Employing a highly-sensitive synchrotron XRF technique for obtaining multielement geochemical records: the first continuous ~10-kyr record from a remote Caucasus Mountains lake

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Conference Hall (Budker INP)

Conference Hall

Budker INP

Lavrentiev av. 11, Novosibirsk 630090 Russia
Oral X-ray fluorescent analysis


Alexei Grachev (Institute of Geography RAS)


Lake sediments offer valuable highly-resolved continuous records of past climatic and environmental changes. Temporal coverage of these records typically constitutes centuries to millennia. Over past decades many indicators have been explored in the sediments and used as proxies for past climatic and environmental conditions. One powerful technique for paleoreconstructions, that has been perfected at the Siberian Synchrotron and Terahertz Radiation Centre, SSTRC (by A. V. Darin, I. V. Rakshun, and others) is based on employing synchrotron radiation. The technique (described in detail previously by A. V. Darin *et al.*) supplies essentially continuous (resolution up to 20 μm) profiles of over 20 elements along the vertical axis of the sediment core. Employing a synchrotron beam allows to significantly extend the possibilities of the ordinary XRF analysis. In this work, we present the first continuous geochemical record for the Holocene for the Caucasus region from a remote lake in the Caucasus Mountains (Lake Khuko, 43°56′N 39°48′W). Specially prepared samples from the ~2-meter sediment core were scanned at the X-ray Fluorescent Elemental Analysis station at the SSTRC at the 23-keV energy. The increment step during the overview scanning was set to 250 μm. The full interpretation of the new record will be possible only when the geochemistry data will be combined with other indicators (pollen, organic matter content, etc.). Here we present the data on selected elements (Br, Sr, etc.) displaying the most distinctive patterns, signifying the past changes in climate and environment. This work was supported by the Russian Foundation for Basic Research (Project leader: O. N. Solomina, grant No. 17-05-01170).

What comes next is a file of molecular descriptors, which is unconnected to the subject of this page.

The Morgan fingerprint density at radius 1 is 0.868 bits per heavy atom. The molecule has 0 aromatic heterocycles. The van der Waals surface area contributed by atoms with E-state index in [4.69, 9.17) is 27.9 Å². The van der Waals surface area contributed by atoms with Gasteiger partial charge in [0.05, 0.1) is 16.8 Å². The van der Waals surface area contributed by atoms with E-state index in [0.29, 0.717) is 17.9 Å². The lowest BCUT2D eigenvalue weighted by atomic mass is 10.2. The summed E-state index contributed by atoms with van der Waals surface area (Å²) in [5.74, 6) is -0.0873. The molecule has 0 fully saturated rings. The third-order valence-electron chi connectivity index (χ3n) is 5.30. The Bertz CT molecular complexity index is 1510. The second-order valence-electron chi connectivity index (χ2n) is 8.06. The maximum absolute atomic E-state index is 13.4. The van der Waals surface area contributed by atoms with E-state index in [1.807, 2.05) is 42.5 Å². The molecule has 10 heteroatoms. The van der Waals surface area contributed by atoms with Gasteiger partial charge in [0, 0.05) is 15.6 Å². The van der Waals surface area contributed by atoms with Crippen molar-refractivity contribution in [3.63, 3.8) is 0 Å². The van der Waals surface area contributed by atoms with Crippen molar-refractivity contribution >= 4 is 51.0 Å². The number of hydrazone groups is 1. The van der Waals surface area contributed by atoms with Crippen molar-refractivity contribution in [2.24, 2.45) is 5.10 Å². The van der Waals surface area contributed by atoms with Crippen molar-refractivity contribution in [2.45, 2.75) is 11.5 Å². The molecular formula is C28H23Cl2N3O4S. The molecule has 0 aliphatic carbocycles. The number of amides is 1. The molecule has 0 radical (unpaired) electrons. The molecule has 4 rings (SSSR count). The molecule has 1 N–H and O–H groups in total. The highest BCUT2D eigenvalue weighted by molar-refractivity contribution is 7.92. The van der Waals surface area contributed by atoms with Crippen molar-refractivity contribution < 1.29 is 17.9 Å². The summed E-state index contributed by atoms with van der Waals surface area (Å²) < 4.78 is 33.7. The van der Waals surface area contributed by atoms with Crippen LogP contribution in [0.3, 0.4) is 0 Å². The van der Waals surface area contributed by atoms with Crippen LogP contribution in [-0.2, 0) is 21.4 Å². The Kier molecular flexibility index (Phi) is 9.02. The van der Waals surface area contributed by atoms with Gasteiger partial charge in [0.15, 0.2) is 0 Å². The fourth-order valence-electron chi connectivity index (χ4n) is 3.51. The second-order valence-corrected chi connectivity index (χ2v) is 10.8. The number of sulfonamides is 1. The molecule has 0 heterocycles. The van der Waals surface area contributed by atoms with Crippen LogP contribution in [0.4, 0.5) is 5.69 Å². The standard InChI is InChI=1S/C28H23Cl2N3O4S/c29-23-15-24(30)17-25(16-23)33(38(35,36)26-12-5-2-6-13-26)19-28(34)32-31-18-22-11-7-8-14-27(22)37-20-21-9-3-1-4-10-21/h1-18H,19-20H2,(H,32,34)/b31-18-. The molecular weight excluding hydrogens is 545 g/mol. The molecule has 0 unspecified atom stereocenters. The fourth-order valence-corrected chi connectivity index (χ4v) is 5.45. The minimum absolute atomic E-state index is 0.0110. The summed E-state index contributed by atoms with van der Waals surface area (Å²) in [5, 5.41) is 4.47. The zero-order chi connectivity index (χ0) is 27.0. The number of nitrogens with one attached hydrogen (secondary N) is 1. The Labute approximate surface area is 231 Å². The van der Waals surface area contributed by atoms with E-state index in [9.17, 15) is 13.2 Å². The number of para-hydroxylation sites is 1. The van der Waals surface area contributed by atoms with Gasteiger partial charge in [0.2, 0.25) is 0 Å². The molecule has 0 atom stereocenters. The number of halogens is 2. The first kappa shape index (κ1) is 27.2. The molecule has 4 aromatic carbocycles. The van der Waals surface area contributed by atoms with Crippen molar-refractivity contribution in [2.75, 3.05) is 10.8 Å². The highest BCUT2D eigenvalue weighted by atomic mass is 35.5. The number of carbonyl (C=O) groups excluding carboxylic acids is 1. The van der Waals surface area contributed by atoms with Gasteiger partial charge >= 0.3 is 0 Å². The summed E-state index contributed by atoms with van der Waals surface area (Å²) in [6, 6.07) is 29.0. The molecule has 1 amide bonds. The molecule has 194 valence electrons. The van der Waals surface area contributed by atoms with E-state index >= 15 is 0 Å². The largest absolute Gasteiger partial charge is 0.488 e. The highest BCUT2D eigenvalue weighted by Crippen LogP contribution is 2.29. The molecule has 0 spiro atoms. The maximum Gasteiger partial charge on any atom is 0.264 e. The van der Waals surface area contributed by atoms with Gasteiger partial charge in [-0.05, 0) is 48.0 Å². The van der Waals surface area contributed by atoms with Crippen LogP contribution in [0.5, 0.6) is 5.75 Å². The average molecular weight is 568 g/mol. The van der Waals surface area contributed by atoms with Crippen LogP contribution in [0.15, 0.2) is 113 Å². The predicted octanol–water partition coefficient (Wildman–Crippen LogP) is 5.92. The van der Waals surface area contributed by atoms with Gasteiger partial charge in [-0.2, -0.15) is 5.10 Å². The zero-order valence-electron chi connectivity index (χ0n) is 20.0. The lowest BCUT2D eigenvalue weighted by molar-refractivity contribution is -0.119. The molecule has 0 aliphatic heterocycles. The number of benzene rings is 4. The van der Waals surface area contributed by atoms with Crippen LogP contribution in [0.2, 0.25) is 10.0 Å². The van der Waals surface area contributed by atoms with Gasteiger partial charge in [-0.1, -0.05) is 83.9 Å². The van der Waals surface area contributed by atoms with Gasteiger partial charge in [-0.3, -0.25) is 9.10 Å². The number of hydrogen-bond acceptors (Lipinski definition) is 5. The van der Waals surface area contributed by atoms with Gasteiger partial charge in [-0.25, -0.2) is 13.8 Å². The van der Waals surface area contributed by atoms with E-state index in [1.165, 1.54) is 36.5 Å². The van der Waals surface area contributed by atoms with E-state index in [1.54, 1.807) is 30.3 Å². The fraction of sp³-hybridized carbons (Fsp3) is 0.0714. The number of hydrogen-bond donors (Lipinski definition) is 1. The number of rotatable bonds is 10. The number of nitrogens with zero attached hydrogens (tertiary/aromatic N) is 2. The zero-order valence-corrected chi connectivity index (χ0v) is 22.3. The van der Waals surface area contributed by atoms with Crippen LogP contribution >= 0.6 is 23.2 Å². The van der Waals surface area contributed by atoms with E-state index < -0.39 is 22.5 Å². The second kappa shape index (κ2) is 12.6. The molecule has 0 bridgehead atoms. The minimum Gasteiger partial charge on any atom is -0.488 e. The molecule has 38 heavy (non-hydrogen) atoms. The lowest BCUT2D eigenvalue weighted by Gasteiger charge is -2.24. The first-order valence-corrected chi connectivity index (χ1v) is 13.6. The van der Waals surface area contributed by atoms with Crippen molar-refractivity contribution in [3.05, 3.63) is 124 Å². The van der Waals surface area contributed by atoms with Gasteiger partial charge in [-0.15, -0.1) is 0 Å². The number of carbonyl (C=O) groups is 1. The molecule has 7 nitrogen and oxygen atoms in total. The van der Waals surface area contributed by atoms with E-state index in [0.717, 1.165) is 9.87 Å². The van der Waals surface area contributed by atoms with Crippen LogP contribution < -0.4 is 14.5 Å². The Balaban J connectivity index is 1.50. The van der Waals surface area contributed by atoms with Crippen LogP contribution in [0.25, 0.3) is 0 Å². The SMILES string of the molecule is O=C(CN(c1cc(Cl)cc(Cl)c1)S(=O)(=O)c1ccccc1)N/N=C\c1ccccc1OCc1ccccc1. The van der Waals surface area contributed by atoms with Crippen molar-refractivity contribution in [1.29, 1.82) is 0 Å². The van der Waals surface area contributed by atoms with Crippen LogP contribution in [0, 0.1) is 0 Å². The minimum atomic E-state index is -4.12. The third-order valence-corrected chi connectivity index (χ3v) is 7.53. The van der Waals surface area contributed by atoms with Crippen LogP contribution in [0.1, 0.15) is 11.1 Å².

Primary author

Alexei Grachev (Institute of Geography RAS)


Dr Andrey Darin (Sobolev Institute of Geology and Mineralogy SB RAS) Mr Dmitry Sorokoletov (Budker Institute of Nuclear Physics SB RAS) Mr Fedor Darin (Budker Institute of Nuclear Physics SB RAS) Dr Iakov Rakshun (Budker Institute of Nuclear Physics) Dr Ivan Kalugin (Sobolev Institute of Geology and Mineralogy SB RAS) Dr Olga Solomina (Institute of Geography RAS) Dr Tatiana Markovich (Sobolev Institute of Geology and Mineralogy)

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